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Equal birth registration rights for female couples

Equal birth registration rights for female couples

News Release issued by the COI News Distribution Service on 27 August 2009


Female couples now have the same rights as heterosexual couples when registering the birth of a child conceived as a result of fertility treatment.

From tomorrow (Tuesday 1 September), changes to the Registration of Births and Deaths Regulations 1987 mean female civil partners who use fertility treatment to conceive a child will be treated in the same way as married couples, with both female parents' names able to be included on the birth certificate.

In addition, female couples not in a civil partnership but receiving fertility treatment may also be registered as parents in the same way as unmarried heterosexual couples.

In both cases, providing relevant conditions are met, the female partner of the mother can be recorded as "parent" in the birth or still-birth registration and on any certificates issued.

Before this change, the mother's female partner could not be registered as a parent.

The changes to the regulations were approved by Registrar General James Hall earlier this year following Royal Assent for new parenthood provisions contained in the Human Fertilisation and Embryology Act 2008. The Act's provisions only apply to female couples who have fertility treatment on or after April 6 2009.

Home Office Minister Lord Brett said:

"This positive change means that for the first time female couples who have a child using fertility treatment have the same rights as their heterosexual counterparts to be shown as parents in the birth registration.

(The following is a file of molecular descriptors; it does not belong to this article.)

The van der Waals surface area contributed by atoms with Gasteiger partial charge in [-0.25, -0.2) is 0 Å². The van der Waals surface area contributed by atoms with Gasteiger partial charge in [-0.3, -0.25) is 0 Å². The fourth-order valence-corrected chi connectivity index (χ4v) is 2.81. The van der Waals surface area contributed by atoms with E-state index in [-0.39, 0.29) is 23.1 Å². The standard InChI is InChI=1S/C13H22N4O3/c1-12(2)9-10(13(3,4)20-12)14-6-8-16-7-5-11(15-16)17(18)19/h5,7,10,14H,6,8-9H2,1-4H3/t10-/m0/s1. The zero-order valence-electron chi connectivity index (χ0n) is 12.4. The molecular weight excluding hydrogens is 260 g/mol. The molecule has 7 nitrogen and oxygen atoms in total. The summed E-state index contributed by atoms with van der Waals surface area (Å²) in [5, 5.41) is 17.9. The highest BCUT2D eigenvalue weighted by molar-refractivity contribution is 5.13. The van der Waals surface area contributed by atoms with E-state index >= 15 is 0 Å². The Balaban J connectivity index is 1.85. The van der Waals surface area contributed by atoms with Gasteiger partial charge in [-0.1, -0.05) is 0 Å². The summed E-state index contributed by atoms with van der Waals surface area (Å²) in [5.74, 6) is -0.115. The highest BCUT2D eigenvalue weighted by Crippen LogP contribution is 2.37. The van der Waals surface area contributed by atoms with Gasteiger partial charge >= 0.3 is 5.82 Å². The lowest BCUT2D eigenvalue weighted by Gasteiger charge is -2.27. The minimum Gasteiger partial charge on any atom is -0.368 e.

"It is vital that we afford equality wherever we can in society, especially as family circumstances continue to change. This is an important step forward in that process."

Stonewall's Head of Policy and Research Ruth Hunt said:

"As the law improves to provide further equality, knowing your new rights will help people make full use of the services they're entitled to. And, if discrimination occurs, the same knowledge can help them demand fair treatment.

"Now lesbian couples in the UK who make a considered decision to start a loving family will finally be afforded equal access to services they help fund as taxpayers.

"So life for lesbian families isn't only fairer - it's also much easier."


1. The section of the Human Fertilisation and Embryology Act 2008 which confers legal parenthood on the mother's female partner became law on April 6 2009.

2. The female partners of women who have a child through informal artificial insemination and were in a civil partnership at the time of the insemination may be registered as "parent". This does not apply to the partners of women not in a civil partnership.

3. The Act specifies that couples not in a civil partnership at the time of the treatment who wish a female partner to be regarded as a "parent" are required to give written consent to the UK clinic where they receive the fertility treatment.

4. The amendment to regulations will only apply to women who were in a civil partnership at the time of the treatment.



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